I’ve been steering my epic tiered campaign toward the Shadowfell for about three months now, ever since I learned of the books release from Wizards of the Coast. Well, that day has come and gone, a couple of weeks now for most hobby shops, but just last Tuesday for the rest of the world. I’ve had the set for a while now and have had a chance to go through it quite a bit, here’s what I think…
The Shadowfell: Gloomwrought and Beyond
From the back of the box:[The Shadowfell Gloomwrought and Beyond] is a game product containing all the information a Dungeon Master needs to run thrilling adventures set in Gloomwrought, a city in the bleak and deathly plane known as the Shadowfell. The material in this product can also be adapted for any Dungeons and Dragons campaign.
This boxed set contains:
- Campaign Guide
- Encounter Book
- Despair Deck
This is the meat of the boxed set, a 128 page, matte-finish, heavy-paperback bound, guide-book. The pages are thick and glossy, just like the ones in every other WotC bound book, and formatted just as nicely.
The last time we learned of the Shadowfell was in The Manual of Planes, Chapter 3, 13 pages (two pages regarding Gloomwrought). If you’ve read TMotP, think of it as a teaser for what’s to come, everything covered there is put into far more detail in this new book. Inside, you’ll find there are four chapters.
- The Shadowfell
- Seven pages, this is the shortest chapter in the book. These pages describe the Shadowfell; its look and feel, its denizens, and how to get there. One of the seven pages gives six Shadowfell adventure hooks, another of the seven pages gives you the instructions on how to use the Despair Deck. Vistani, Undead, and Shadowborn are all reduced to a mere two short paragraphs each, Shadar-Kai get four. Clearly if you want detailed information on these races, buy a Monster Manual.
- City of Midnight
- 52 pages, by far the heart of this book, The City of Midnight is, of course, Gloomwrought. Everything you could ever want to know about a city and then some, this chapter is deep and detailed. Truthfully, I haven’t begun to delve into the nit-and-grit of this chapter yet, there’s just too much. Here’s a glimpse:
- The first few pages give a broad overview of Gloomwrought; its citizens, locales, and general feel.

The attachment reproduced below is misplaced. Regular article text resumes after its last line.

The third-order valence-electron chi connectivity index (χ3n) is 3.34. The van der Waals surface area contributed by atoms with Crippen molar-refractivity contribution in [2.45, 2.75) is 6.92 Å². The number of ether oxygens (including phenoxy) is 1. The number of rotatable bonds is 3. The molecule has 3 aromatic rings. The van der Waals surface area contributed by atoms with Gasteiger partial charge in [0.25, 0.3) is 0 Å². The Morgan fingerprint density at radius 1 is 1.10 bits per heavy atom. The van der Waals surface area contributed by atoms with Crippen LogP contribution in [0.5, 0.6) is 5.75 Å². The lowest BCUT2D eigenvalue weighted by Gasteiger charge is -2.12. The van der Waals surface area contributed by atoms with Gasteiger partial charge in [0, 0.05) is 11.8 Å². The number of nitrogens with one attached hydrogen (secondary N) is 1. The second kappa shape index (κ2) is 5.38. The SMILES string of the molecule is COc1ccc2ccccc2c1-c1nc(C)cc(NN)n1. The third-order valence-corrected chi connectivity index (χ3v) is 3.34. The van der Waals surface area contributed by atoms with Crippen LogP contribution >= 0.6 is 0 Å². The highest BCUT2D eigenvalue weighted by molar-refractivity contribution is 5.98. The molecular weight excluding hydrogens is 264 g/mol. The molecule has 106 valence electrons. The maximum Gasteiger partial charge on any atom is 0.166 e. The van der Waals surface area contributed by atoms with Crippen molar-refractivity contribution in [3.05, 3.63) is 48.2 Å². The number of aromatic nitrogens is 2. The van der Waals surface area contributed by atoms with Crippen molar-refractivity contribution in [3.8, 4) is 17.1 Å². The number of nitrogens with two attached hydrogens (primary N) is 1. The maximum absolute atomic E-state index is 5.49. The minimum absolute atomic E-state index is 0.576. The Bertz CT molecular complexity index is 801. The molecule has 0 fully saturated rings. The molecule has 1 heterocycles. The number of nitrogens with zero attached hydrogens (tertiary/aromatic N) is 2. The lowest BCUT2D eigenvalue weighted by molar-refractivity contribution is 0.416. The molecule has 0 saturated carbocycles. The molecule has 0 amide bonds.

- About four pages detail five different factions within the city.
- Six “districts” are broken down into extreme detail. Ranging from 6 to 9 pages each, these are the best pages of the book. Colorful sights and scenes are described with plenty of ties to adventure ideas. If you had an encounter at every locale described in each of these districts, you could easily clear a tier.
- Beyond the Walls
- 25 pages, this is where I’m beginning my jaunt into the Shadowfell. Set up much like chapter 2, you get a brief (1 page) overview of adventuring in the Shadowfell, then five location-based sections ranging from the fetid Oblivion Bog to Letherna, the forbidden realm of the Raven Queen. Once again, each of these (3-6 page) sections describes numerous, flavorful scenes and locales, with enough hooks to flesh out any Shadowfell campaign for a long while.
- Dark Threats
- 35 pages, flipping through them, it looks like any other Monster Manual or Creature Compendium. The difference is in the text. Rather than just listing creatures, this chapter details eight distinct groups within the Shadowfell: Deathless Watch, Ebony Guard, Ghost Talon, Golems, The Keepers, Midnight’s Own, Tenebrous Cabal, and Power Players in Gloomwrought. Each group gets a few creature stat blocks and a lot of information about who that group is and how they function as a society. My personal favorite section is the Power Players, any one of these 14 creatures would make a great villain in any campaign… BUT,